20100625

Technology !

I bought a maker-bot. It is awesome, even though it doesn't work reliably at the moment. More pics here.


Update : I am aggregating resources I've had to read to get the thing working here. I've run into some trouble, most notably : running it too hot and melting it, at $60 of my own expense.


6 comments:

  1. Damn, you kicked our asses

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  2. I was going to do it the hard(er) way, but after a week and frying $40 worth of boards I decided that the only conceivable way I was going to finish anything (laser cutter/printer/plotter) in two weeks was to to use a kit. The total came to $850, so this represents this year's "luxury item". Ultimately I think this saved me money, at the rate I was screwing things up.

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  3. so, in summary, siphon money from your summer fellowship ?

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  4. +24 hours, now have a completely broken maker-bot. Their community maintained instructions are sufficiently incomplete such that following them will cause you to destroy your maker-bot without getting a single viable printout. I've ordered parts ... but, this is severely disappointing, not because it is hard to build, but because it is so easy to fix the instructions. In fact, I have already fixed them on the wiki. I am disappointed that the producers of the kit do not maintain the documentation at a level sufficient to actually build the kit. I am also disappointed that I had to spend another $40 and will have to wait a week to get back to work.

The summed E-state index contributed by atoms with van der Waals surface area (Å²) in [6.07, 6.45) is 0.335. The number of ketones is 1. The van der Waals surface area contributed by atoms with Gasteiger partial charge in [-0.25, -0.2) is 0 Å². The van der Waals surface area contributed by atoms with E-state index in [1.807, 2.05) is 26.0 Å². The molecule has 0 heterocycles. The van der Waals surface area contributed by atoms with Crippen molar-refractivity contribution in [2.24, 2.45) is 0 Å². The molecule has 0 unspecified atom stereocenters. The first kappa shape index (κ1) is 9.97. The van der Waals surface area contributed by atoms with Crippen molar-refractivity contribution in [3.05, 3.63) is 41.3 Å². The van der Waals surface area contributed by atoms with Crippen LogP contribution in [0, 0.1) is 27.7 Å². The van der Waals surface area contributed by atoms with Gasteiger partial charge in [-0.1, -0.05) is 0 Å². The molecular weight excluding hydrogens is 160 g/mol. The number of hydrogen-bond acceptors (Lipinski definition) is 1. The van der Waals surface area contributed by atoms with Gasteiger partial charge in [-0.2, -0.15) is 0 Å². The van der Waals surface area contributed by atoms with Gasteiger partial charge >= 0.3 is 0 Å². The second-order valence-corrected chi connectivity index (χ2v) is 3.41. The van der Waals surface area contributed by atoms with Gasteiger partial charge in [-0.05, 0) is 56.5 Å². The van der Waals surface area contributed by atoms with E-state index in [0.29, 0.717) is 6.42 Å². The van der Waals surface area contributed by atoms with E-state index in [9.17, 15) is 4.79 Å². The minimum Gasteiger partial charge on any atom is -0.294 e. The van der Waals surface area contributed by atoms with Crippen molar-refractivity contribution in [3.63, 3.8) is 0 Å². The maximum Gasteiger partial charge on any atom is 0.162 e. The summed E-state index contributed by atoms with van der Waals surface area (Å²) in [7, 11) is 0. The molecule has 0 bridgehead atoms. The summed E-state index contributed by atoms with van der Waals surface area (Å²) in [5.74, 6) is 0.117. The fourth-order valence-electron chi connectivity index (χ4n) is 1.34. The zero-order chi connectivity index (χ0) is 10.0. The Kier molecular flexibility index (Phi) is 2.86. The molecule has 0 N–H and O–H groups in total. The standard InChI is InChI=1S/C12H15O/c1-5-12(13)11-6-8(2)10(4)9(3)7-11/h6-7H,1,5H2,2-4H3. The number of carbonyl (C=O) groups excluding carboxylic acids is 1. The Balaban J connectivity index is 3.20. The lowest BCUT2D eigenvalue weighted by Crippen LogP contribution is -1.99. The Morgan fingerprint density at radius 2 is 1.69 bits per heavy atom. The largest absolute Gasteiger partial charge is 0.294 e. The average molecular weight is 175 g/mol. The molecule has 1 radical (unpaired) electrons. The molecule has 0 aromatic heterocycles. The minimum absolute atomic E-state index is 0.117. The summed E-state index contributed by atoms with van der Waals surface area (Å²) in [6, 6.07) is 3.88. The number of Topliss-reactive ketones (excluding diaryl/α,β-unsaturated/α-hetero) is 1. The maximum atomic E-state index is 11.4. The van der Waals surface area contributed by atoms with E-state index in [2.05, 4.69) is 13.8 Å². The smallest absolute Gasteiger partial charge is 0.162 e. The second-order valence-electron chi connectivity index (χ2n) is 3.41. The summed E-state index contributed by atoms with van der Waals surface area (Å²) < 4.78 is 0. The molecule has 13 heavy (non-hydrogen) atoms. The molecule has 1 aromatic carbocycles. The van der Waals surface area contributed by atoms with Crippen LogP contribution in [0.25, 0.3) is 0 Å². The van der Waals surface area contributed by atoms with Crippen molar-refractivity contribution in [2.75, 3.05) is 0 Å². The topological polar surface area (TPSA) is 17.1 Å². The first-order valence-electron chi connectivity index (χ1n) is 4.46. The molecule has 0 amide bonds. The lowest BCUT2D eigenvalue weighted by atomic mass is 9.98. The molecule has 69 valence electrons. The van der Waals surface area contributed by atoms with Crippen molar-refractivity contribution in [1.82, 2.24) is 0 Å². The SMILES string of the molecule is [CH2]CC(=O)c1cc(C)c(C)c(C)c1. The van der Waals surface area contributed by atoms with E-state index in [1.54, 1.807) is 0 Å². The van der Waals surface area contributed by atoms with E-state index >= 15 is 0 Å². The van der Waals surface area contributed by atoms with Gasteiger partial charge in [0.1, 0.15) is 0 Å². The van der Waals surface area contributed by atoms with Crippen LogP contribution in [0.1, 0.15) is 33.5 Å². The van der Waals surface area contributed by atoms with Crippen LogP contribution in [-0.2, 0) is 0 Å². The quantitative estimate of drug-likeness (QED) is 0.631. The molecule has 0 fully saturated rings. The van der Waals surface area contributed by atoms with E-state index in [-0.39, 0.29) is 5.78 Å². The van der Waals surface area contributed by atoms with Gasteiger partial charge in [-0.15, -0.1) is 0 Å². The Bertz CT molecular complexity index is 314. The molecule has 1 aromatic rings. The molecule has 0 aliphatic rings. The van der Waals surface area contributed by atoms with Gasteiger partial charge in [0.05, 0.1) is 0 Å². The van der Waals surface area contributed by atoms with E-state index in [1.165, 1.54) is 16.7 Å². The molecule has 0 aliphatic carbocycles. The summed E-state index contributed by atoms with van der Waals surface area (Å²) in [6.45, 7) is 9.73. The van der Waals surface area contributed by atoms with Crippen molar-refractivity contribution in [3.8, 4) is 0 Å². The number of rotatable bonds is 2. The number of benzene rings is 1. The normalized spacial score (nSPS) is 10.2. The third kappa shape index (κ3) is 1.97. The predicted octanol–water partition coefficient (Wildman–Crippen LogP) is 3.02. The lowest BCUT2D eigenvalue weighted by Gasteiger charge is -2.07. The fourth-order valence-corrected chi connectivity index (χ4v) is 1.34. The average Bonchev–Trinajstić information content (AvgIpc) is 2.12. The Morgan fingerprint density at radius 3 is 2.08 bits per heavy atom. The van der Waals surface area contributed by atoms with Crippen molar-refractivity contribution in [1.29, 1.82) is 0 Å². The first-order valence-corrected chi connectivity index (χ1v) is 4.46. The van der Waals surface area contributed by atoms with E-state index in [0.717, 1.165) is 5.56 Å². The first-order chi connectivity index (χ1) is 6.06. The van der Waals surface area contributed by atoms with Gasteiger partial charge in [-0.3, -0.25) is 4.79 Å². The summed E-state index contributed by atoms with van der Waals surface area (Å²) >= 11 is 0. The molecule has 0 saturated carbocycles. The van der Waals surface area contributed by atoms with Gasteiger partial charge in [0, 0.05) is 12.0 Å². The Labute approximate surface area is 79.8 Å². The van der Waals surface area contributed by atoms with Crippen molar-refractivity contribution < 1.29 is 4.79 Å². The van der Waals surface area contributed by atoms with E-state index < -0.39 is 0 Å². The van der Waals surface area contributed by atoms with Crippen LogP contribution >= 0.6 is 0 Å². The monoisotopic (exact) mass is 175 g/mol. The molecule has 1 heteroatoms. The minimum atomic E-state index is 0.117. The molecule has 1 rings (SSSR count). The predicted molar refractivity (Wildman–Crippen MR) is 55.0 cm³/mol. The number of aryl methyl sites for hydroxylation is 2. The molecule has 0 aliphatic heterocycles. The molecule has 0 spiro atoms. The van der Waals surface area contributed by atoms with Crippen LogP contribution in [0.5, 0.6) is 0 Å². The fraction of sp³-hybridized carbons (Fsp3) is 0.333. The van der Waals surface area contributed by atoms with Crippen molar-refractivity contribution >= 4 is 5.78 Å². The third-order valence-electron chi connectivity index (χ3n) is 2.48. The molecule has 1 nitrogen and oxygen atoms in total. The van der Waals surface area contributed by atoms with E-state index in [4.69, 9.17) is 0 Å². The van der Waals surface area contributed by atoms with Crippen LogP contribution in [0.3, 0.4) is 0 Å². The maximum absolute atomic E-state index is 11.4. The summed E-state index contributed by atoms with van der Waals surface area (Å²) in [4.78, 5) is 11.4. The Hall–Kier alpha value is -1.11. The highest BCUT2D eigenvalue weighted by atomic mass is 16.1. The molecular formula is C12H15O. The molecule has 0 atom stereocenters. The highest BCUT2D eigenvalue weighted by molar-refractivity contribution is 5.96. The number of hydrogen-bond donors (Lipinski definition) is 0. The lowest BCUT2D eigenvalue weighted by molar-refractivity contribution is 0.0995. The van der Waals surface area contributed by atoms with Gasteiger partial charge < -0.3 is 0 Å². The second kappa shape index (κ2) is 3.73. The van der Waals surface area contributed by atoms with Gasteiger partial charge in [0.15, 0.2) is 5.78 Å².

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  5. so ... in summary, the hobby you are engaging in when purchasing the maker-bot is not the printing of 3D objects, it is the open source refinement of the 3D printer itself. Also, expect to spend +$200 in extra parts and several days of repair work, at some point.

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  6. not that this is an entirely unrewarding hobby, its just skews more toward the work side than the easy-fun side.

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